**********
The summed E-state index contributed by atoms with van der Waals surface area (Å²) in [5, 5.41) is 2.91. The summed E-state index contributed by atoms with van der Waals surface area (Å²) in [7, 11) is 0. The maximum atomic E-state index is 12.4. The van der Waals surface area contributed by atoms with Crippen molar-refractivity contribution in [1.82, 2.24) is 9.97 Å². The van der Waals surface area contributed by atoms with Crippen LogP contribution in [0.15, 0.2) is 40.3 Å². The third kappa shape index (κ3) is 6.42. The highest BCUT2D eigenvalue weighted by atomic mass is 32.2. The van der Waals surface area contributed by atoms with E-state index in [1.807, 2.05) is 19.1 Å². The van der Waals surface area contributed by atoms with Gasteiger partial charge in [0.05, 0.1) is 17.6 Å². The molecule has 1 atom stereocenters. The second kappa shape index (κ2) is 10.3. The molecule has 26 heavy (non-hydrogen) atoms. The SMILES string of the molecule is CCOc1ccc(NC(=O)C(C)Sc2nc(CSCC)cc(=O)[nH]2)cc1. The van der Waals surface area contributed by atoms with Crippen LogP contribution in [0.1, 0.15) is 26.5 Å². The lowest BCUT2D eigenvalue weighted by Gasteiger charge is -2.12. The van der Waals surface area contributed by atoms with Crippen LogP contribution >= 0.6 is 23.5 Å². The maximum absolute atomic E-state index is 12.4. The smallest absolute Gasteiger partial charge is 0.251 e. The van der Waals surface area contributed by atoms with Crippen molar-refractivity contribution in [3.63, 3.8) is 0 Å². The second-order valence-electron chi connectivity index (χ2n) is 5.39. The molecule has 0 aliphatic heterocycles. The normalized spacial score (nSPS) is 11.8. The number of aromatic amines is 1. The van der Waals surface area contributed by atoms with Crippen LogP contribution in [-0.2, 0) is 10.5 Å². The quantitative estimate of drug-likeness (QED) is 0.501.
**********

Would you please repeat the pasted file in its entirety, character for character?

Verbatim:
The summed E-state index contributed by atoms with van der Waals surface area (Å²) in [5, 5.41) is 2.91. The summed E-state index contributed by atoms with van der Waals surface area (Å²) in [7, 11) is 0. The maximum atomic E-state index is 12.4. The van der Waals surface area contributed by atoms with Crippen molar-refractivity contribution in [1.82, 2.24) is 9.97 Å². The van der Waals surface area contributed by atoms with Crippen LogP contribution in [0.15, 0.2) is 40.3 Å². The third kappa shape index (κ3) is 6.42. The highest BCUT2D eigenvalue weighted by atomic mass is 32.2. The van der Waals surface area contributed by atoms with E-state index in [1.807, 2.05) is 19.1 Å². The van der Waals surface area contributed by atoms with Gasteiger partial charge in [0.05, 0.1) is 17.6 Å². The molecule has 1 atom stereocenters. The second kappa shape index (κ2) is 10.3. The molecule has 26 heavy (non-hydrogen) atoms. The SMILES string of the molecule is CCOc1ccc(NC(=O)C(C)Sc2nc(CSCC)cc(=O)[nH]2)cc1. The van der Waals surface area contributed by atoms with Crippen LogP contribution in [0.1, 0.15) is 26.5 Å². The lowest BCUT2D eigenvalue weighted by Gasteiger charge is -2.12. The van der Waals surface area contributed by atoms with Crippen LogP contribution >= 0.6 is 23.5 Å². The maximum absolute atomic E-state index is 12.4. The smallest absolute Gasteiger partial charge is 0.251 e. The van der Waals surface area contributed by atoms with Crippen molar-refractivity contribution in [3.63, 3.8) is 0 Å². The second-order valence-electron chi connectivity index (χ2n) is 5.39. The molecule has 0 aliphatic heterocycles. The normalized spacial score (nSPS) is 11.8. The number of aromatic amines is 1. The van der Waals surface area contributed by atoms with Crippen LogP contribution in [-0.2, 0) is 10.5 Å². The quantitative estimate of drug-likeness (QED) is 0.501.